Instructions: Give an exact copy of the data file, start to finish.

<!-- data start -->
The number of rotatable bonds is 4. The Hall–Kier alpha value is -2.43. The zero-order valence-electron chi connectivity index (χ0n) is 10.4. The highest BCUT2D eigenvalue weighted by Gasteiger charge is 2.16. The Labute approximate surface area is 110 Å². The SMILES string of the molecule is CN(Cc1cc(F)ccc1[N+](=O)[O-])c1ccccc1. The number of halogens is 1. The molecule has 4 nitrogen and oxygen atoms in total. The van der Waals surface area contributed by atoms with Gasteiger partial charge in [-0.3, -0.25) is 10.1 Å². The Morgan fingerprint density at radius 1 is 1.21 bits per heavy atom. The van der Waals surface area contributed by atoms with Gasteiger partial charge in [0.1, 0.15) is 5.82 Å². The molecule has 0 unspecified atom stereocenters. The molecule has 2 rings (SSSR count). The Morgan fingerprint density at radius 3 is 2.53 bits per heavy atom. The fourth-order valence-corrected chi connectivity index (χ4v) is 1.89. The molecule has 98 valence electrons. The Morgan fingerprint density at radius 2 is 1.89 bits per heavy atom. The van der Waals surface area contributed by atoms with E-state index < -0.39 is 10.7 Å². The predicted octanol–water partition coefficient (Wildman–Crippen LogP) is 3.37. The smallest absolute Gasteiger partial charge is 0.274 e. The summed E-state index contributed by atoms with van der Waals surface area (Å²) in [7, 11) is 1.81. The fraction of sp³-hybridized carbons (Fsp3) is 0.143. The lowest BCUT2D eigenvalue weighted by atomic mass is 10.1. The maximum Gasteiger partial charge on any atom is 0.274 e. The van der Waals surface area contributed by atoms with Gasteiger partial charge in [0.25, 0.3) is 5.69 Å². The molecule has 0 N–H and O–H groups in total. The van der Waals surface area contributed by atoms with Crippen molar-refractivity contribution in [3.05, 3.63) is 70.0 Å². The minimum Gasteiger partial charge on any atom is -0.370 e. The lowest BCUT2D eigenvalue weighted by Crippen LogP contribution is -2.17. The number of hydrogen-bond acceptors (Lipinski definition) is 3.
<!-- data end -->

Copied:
The number of rotatable bonds is 4. The Hall–Kier alpha value is -2.43. The zero-order valence-electron chi connectivity index (χ0n) is 10.4. The highest BCUT2D eigenvalue weighted by Gasteiger charge is 2.16. The Labute approximate surface area is 110 Å². The SMILES string of the molecule is CN(Cc1cc(F)ccc1[N+](=O)[O-])c1ccccc1. The number of halogens is 1. The molecule has 4 nitrogen and oxygen atoms in total. The van der Waals surface area contributed by atoms with Gasteiger partial charge in [-0.3, -0.25) is 10.1 Å². The Morgan fingerprint density at radius 1 is 1.21 bits per heavy atom. The van der Waals surface area contributed by atoms with Gasteiger partial charge in [0.1, 0.15) is 5.82 Å². The molecule has 0 unspecified atom stereocenters. The molecule has 2 rings (SSSR count). The Morgan fingerprint density at radius 3 is 2.53 bits per heavy atom. The fourth-order valence-corrected chi connectivity index (χ4v) is 1.89. The molecule has 98 valence electrons. The Morgan fingerprint density at radius 2 is 1.89 bits per heavy atom. The van der Waals surface area contributed by atoms with E-state index < -0.39 is 10.7 Å². The predicted octanol–water partition coefficient (Wildman–Crippen LogP) is 3.37. The smallest absolute Gasteiger partial charge is 0.274 e. The summed E-state index contributed by atoms with van der Waals surface area (Å²) in [7, 11) is 1.81. The fraction of sp³-hybridized carbons (Fsp3) is 0.143. The lowest BCUT2D eigenvalue weighted by atomic mass is 10.1. The maximum Gasteiger partial charge on any atom is 0.274 e. The van der Waals surface area contributed by atoms with Gasteiger partial charge in [0.25, 0.3) is 5.69 Å². The molecule has 0 N–H and O–H groups in total. The van der Waals surface area contributed by atoms with Crippen molar-refractivity contribution in [3.05, 3.63) is 70.0 Å². The minimum Gasteiger partial charge on any atom is -0.370 e. The lowest BCUT2D eigenvalue weighted by Crippen LogP contribution is -2.17. The number of hydrogen-bond acceptors (Lipinski definition) is 3.